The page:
Age for Prospect Camps

Debating with my husband the appropriate age for college prospect camps. Son is 14, class of 2025, and throws low 80’s. A couple of his “dream schools” are inviting class of 2025 kids to prospect camps this summer. We decided not to send him this summer because they cost money and while he stands out at 14, he doesn’t stand out against the top 16 year olds, kwim?

Next summer (summer after freshman year) let’s say he sits at 84 and frequently hits mid 80’s. Still can’t see us sending him because that number isn’t anything against kids throwing 90.

Summer after sophomore year, let’s say he’s sitting at 87 and is close to hitting 90. Then I’d want to send him to camp BUT many d1 schools are moving along with recruiting by then.

So I guess I’m just confused as to when the appropriate developmental point is to send a pitcher to a d1 camp. Do I send him next year at 15 if he sits at 84, has good off speed stuff, and is the right size for a d1 pitcher? Do coaches project out starting at that point of development? Thanks!

Pitchersmom, (SEE CHART BELOW)

Let me begin by saying that a 14-year-old throwing in the low 80’s is sitting well above average for his age group. Many coaches see a fourteen-year-old sitting in the low 80s and want him in their prospect camp as soon as possible so they can get a good look at him. They want to look at his body to see how symmetrical it is. When he is throwing, they will check to see if he has a smooth delivery and not where parts of his body are going every which way. If he is throwing low 80s at 14, they can get a pretty good idea how hard he will be able to throw when he is 17 or18 years old, when he would report for college, just by looking at him.

Let me give you an example of my daughter that played volleyball. She was 14 years old and was getting letters from coaches from the SEC, Big Ten, ACC, etc… after she attended prospect camp. She was 5’9" at 14 years old the coaches were able to see that she would continue to grow, which she did. She ultimately stopped growing at 6’1" tall. They continued to recruit her as she got older, and she signed a letter of intent/scholarship to play for a DII school. She felt more comfortable with the class sizes at the DII level, being that she played high school ball at a small Christian school. Coaches can look at film all day, but they want to see the athlete in person to get a better idea of what kind of athlete he is and will become.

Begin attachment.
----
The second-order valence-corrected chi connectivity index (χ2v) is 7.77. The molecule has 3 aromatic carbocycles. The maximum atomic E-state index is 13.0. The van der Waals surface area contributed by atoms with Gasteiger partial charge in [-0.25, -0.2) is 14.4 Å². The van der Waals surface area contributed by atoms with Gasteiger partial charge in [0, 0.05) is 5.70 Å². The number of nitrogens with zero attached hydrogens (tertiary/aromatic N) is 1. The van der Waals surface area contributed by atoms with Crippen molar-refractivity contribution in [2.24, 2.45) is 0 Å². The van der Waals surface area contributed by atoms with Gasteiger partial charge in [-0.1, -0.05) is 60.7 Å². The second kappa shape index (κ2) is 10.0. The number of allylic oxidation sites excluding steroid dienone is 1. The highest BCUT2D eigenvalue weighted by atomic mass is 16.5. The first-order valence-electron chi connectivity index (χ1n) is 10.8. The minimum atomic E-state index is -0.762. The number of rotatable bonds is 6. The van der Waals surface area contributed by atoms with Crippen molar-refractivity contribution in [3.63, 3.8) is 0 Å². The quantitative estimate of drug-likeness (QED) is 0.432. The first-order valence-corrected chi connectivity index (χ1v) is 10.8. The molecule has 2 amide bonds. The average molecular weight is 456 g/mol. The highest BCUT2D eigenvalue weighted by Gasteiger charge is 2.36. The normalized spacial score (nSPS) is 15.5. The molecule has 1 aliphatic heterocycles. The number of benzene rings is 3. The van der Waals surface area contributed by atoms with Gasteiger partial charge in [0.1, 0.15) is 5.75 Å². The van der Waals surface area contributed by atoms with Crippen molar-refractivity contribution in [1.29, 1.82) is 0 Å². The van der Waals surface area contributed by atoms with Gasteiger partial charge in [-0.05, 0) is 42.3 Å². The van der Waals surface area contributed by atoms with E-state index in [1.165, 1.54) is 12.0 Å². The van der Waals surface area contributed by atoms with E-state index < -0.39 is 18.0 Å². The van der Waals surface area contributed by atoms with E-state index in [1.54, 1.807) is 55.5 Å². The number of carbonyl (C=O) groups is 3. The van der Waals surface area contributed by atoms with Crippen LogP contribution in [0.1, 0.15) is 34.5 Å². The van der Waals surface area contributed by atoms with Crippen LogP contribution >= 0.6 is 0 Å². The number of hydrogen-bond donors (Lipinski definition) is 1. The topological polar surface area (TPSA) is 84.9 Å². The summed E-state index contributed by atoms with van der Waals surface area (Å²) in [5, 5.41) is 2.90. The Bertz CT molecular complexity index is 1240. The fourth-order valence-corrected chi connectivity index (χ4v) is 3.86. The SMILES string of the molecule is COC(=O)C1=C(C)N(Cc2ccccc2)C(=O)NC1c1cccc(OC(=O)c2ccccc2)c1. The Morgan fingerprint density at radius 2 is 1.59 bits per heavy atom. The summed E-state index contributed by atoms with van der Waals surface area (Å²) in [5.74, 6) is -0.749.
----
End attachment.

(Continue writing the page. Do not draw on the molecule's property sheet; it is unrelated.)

If you can get your son on a good travel ball team that competes at many of the top tournaments, college recruiters, as well as professional scouts, will see him play. It all comes down to how much exposure you want your son to have. I know many parents cannot afford to pay for travel ball or prospect camp so, I will give you some advice to try and help you and all parents on this site.

My advice to you and any other parent that may want to get their child athlete in front of a coach is to take a good video of him and have your son email it to the coach. The subject line should state something like this VIDEO OF 14-YEAR-OLD THROWING LOW 80S. Just type in how to make a recruiting video of a pitcher on Youtube or something similar, and you will get an idea of how to make a video to email to coaches. If you don’t get a response from a coach, don’t give up because coaches are very busy people and receive thousands of videos. Always thank the coaches for their time. Also, coaches want to communicate with the athlete, not the parent.

Do not rule out DII, DIII, NAIA, or JUCO schools. Many of the top-tier teams at this level are better than the lower DI teams.

Anyway, I hope I gave you a little insight into why coaches want to see athletes in person.

I hope this helps and good luck,
Current pitching coach and former college pitcher


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A 14-yo throwing low 80s should get some attention at prospect camps, especially if he’s otherwise a solid pitcher (throws strikes, keeps his cool, has a decent secondary pitch).

But rather than do a camp for recruiting purposes, I’d have him do it for the experience. He’ll see what the competition for recruiting is like, get a sense of where he stands vis-a-vis older players, and learn what he needs to achieve in his own development. It should give him valuable perspective.

I’d also manage his expectations ahead of time. Make sure he understands that no one expects him to dominate older hitters. Assure him that the outcome doesn’t matter–because he’s only 14!!! He has so much development ahead of him before serious recruiting begins.

You’re smart parents to be thinking of these things.